Thanks for stopping by.

 

 

 

 

NFL Super Bowl vs. NASCAR Super Bowl? Who is the smartest?

November 20, 2008 4 comments

My son Matt continually amazes me with his ability to come up with odd but interesting information.  His latest tidbit is that the NFL is seriously considering doing away with some preseason exhibitions and going to an 18 game regular season schedule.  What makes this interesting for race fans is that if the NFL makes such a switch, it would still keep the traditional weekend after Labor Day opening.  This would send the playoffs into February and set up a conflict with NASCAR’s own Super Bowl, the Daytona 500.

 

Obviously NFL owners are looking toward the almighty dollar and filling stadiums with one more regular season home game.  As popular as MASCAR Sprint Cup racing may be, I cannot see it being able to compete with NFL championship games, and certainly not the Super Bowl, even though the football game would start about when the race finished.  If nothing else, this is an interesting rumor.

 

If you visit my website, you might notice that I have ads placed there my Google Adsense.  Believe me, these are not huge money makers for me, rather I hope they will offset some of my costs in developing and keeping up the site.  Right now the site is like Charlotte to Sonoma away from making a profit, so click on a few of these ads sometime.

 

Actually, why I brought up the ads was that I noticed one of the current ads asks if you are smarter than Tony Stewart.  I have a great answer to that for my friends who are Tony Stewart fans.  A similar ad has run, asking if you are smarter than Dale Earnhardt Jr.  What surprised me is that Dale Jr. is supposedly smarter than Stewart.  Well, maybe.  Dale Jr. left his own team to go with one of the top NASCAR teams, Hendricks Motorsports.  Tony just left one of the top teams, Joe Gibbs Racing, to start his own team.  Interesting.

 

Hall of Fame late model driver Mike Duvall recently ended his Blaze of Glory tour, and retired from driving.  Mike is one of racing’s good guys, and he lives the faithful live he proclaims.  Matt and I had the good fortune of meeting Duvall during one of his Mike Duvall Driving Schools.  Only weeks before this class, Duvall had surgery, and we were unsure if he was going to be able to conduct the school.  But conduct it he did.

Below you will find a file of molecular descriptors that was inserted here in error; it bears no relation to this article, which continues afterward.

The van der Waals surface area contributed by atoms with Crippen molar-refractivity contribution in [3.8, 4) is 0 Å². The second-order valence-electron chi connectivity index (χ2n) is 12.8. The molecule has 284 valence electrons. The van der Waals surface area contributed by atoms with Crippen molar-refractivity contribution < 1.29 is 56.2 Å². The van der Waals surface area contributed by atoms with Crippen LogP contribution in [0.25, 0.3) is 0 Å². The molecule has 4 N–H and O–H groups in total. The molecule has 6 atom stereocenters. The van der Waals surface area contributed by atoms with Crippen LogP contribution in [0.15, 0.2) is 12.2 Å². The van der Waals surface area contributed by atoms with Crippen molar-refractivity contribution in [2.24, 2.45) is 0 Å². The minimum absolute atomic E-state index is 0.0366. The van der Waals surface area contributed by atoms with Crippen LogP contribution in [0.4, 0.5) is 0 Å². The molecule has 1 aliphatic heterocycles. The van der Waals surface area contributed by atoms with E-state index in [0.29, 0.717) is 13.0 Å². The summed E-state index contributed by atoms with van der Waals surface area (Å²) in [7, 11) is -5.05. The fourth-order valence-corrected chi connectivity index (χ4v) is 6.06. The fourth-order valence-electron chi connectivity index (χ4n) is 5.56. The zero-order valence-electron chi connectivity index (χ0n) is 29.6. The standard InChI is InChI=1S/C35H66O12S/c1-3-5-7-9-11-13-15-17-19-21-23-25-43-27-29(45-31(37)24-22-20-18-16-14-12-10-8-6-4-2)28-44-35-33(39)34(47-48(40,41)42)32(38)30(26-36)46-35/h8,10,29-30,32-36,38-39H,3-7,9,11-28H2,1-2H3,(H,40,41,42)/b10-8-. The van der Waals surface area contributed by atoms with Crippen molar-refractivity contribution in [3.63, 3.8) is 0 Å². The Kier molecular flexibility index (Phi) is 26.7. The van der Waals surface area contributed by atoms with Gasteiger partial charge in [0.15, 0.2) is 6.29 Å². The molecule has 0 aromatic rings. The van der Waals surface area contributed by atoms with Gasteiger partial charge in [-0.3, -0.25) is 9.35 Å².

Twelve drivers participated in the session we visited, and one of the days of the class is devoted solely to on track teaching.  Despite his recent surgery, Duvall showed he was a true racer as he climbed in and out of several race cars, and drove or rode several hundred laps that day.  The Dirt Late Model article I wrote about the Duvall school is first in the article section of my website-www.therestofthedirt.com.  I enjoyed re-reading the article, and I hope you will take a look at it too.

 

Thanks for stopping by.

 

 

NASCAR Lay-Offs A Sign Of The Time

November 19, 2008 8 comments

The following was sent to me by my son Matt.  This was an Associated Press article from Charlotte dated 11/17/08.  It wasn’t that long ago that NASCAR and its top three series was the equivalent to minting money.  Anything that touched NASCAR turned golden.   It is sad and it is frightening for anyone to lose a job.  Nearing the holiday season adds to the angst. That this is happening in NASCAR is just an exclamation point to what is happening to the economy period.